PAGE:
There’s been a bit of talk on here lately about hard drives, and once in a while someone will mention the word “backup.” I think that backups are incredibly important, yet very few people have a good backup solution. As I’m sure everyone knows, the idea of a backup is simple: have a current copy of all of your work that you can retrieve should something bad happen to the main version. However, the devil, as they say, is in the details. How do you keep your backup current? How do you keep it safe?
Today, I’m mainly going to address keeping your backup safe. When first backing up files, most people start with a simple solution. Put a copy on a second hard drive (there’s even an Automator action to help backup images when importing to a second drive). But what if you’re in a hotel with your laptop and 2nd hard drive, and someone breaks into your room and steals your bag. There goes your backup! It also leads us to tip number one, keep your backup in a separate location. Ideally, it should be in a different spot all together, e.g. one copy at home and one at your office.
Now let’s say that we’re doing that, and suddenly our main drive dies. When we go to get our backup drive, uh-oh, it’s gone bad, too! What could cause this? Well, it’s sometimes possible that a manufacturer has a bad run of drives (or CD-Rs/DVD-Rs). It’s good to buy different brands at slightly different times. It’s also good to have an alternate, second backup.
The simplest type of a second backup you can have is via a RAID array. We’ve mentioned RAID here before, but put simply, RAID provides a way to automatically make multiple disks appear as one hard drive. It can be used for performance (you have two hard drives and alternate which one you write to) or redundancy. In this case, we care more about the best backup possible, and there are two primary backup schemes. RAID 1 is when a second hard drive is just used to duplicate the contents of the first, and RAID 5 is when three drives are put together so that in addition to copying the data, the drive can actually correct errors when reading the data back. RAID is becoming more popular, and you can set it up in many configurations ranging from drives inside your Mac Pro to multi-thousand dollar XServe RAID units. You could also have multiple RAID arrays, one for primary storage and one for backup. I personally use a Kano Technologies desktop RAID unit for my primary storage. The new Drobo device looks promising, too! RAIDs are also convenient because they appear on your computer like a normal hard drive–you can put a vault onto one or just duplicate your whole library.
Yet let’s say some freak accident happens, perhaps someone gets mad at you and places a big magnet on top of your RAID array. Even RAID 5 can’t protect against that! Burning your data to a more permanent form, like a CD or DVD provides a nice way to have an alternate form of storage. Unfortunately, burned discs are not nearly as stable as pressed discs (such as what Aperture comes on). Although there are some more stable discs, namely those made from gold, you probably want to burn a couple copies of each and replace the discs every few years. Plus, the sheer size of image files makes it hard to coordinate burning discs, and it’s tough to figure out what discs have what images. Side note: if someone has time to write a plug-in for Aperture that’ll automatically burn master files + a JPEG version to disc, spanning discs as needed, I guarantee you I’ll buy a copy :) Despite the pitfalls of discs, I like the safety net of having a non-magnetic form of storage for my images.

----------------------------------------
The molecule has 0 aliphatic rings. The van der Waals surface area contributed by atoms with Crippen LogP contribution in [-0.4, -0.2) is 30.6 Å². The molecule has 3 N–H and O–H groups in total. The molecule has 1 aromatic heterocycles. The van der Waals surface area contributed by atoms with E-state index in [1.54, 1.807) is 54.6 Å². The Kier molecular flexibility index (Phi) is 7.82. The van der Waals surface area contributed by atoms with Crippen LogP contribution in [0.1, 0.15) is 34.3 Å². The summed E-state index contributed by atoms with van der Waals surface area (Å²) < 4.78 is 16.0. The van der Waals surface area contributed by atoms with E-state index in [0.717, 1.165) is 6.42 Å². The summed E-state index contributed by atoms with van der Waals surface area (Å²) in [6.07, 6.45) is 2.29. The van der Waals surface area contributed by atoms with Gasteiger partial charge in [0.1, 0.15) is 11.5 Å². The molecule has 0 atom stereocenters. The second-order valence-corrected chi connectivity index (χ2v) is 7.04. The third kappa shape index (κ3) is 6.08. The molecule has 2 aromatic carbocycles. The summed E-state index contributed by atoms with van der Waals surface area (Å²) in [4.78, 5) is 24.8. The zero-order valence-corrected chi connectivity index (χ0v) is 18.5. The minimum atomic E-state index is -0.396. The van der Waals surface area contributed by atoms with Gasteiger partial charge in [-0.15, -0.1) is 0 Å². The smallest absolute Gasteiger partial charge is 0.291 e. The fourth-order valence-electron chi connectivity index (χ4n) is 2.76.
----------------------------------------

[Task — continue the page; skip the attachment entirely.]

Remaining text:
Online backup solutions are becoming more common now, and two in particular stand out. The first, Mozy, now has a Mac client available and provides 2GB of storage for free. Unlimited storage is only $4.95/month. Their data is stored offsite, it’s encrypted, and you can access your files from the web. Using Mozy is fairly simple. Register, download and install their tool, pick what files you want to backup, and click go. Unfortunately, it can be VERY slow to upload data to their server. They even warn you that your initial backup may take days. That also means that restoring data can take a while. Plus, if your machine is firewalled, you need to make sure to open up port 443. From working with Mozy, I think that it’ll be fine for personal data, but I want something better for my images.
A pricer option, but one that I am quite impressed with, is Photo Shelter. Photo Shelter provides online image management, ranging from just a simple online backup of your file to being able to send a gallery to a user who can order a print without your doing anything. In fact, they have an Aperture plugin to help upload images. I will admit that I have just begun to play with Photo Shelter’s free membership, limited to 50MB of storage (I’ve been meaning to try it for the past year or so), but I’m impressed enough that I think I will be purchasing a full membership soon and integrate it into my website. I’ll let everyone know how that goes once I start setting it up more!
I’ve probably given you more questions than I’ve answered about backing up your work, but hopefully you all have a better understanding of your backup options. Personally, between using a RAID 5 disk for my primary storage, keeping a backup copy of my images offsite on another hard drive, and now using Photo Shelter, I am mostly able to sleep at night.